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Teaching Yearbook: Making a Marketing Plan

You’ve heard the adage, and likely uttered it yourself: fail to plan, plan to fail. That advice works whether you’re saving for retirement or just trying to get yearbooks in the hands of students across campus. It’s also why you need a yearbook marketing plan (and all the free tools below). It may seem backward to start marketing a book that hasn’t been finished yet but this is the best time to create a plan and put it into action. 

Three Ways to Start Your Marketing Plan

1. Set Your Goals

SMART Goals are prevalent in the ed world. My favorite principal once said, “We tell students they can achieve anything. But if I want to be an astronaut, I can’t just go into space tomorrow.” (There’s that planning need again.)

Reverse engineering the school year and yearbook production cycle will help you achieve your goals. 

Here are some examples of SMART goals:

  • Sell XX amount of yearbooks by November 15th
  • Increase Recognition Ad sales XX% by April 15th
  • Increase all Yearbook sales XX% by May 30th

2. Create a Calendar with Important Dates

We created this yearbook marketing calendar so you can plot important dates while creating a schedule that fits your school (and your sanity). 

3. Recruit Your Team and Delegate Tasks

For each campaign, spread out the responsibilities. Using a marketing campaign template will help you stay organized by listing the budget, design development, communication modes, important dates, and who is responsible.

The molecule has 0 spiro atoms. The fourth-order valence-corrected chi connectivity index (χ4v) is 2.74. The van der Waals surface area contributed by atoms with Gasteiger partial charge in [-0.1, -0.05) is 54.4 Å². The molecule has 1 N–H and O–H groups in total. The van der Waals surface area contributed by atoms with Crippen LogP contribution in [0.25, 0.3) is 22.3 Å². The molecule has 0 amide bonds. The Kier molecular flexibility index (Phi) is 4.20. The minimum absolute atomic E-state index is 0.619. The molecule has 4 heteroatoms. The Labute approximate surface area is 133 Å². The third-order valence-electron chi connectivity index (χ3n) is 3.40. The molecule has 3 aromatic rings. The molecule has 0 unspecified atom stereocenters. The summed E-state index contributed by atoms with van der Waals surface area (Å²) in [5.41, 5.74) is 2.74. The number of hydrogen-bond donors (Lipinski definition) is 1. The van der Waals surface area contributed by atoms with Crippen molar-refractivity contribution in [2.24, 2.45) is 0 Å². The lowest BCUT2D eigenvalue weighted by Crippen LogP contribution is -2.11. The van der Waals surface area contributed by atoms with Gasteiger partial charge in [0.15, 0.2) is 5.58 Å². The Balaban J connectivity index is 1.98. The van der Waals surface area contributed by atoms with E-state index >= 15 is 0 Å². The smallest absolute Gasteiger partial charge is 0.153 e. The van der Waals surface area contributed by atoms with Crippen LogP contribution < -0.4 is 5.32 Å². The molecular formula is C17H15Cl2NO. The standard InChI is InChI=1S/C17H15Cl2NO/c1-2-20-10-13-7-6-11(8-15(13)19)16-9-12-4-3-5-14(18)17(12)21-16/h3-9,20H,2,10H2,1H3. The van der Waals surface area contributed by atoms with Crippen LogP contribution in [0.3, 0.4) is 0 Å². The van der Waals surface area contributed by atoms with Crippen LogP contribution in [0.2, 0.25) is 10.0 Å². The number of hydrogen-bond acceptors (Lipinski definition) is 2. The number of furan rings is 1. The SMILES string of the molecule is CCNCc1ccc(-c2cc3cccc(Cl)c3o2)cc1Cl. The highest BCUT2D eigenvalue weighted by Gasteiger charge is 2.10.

Customize Your Yearbook Marketing Plan

Know your audience. Toastmasters has been preaching this one sentence since 1924 and it’s worked out well for them. Determine who wants what you are selling and why. Below, we’ve literally taken a page from Marketing Unstumped, Treering’s guide to yearbook marketing.

You can download your own copy to add your notes or project it on the screen in your classroom for a group brainstorming session.

Because the same message will not resonate with everyone, you want to spend time understanding what the message is for students, parents, faculty, and local business owners. Then, go find them.

Identify your best channels to reach each audience section where they live. In other words, go to them. Utilize all the marketing channels you have available to you and evaluate which ones work best for which audience. Possible marketing channels include:

  • Email
  • Staff newsletters
  • All-call services
  • Parent organization website
  • In-school bulletin boards
  • All-school events
  • School meetings
  • School sports games
  • School arts events
  • Facebook
  • Twitter
  • Instagram
  • TikTok
Rizwan Ahmed
Rizwan Ahmed
AuditStudent.com, founded by Rizwan Ahmed, is an educational platform dedicated to empowering students and professionals in the all fields of life. Discover comprehensive resources and expert guidance to excel in the dynamic education industry.


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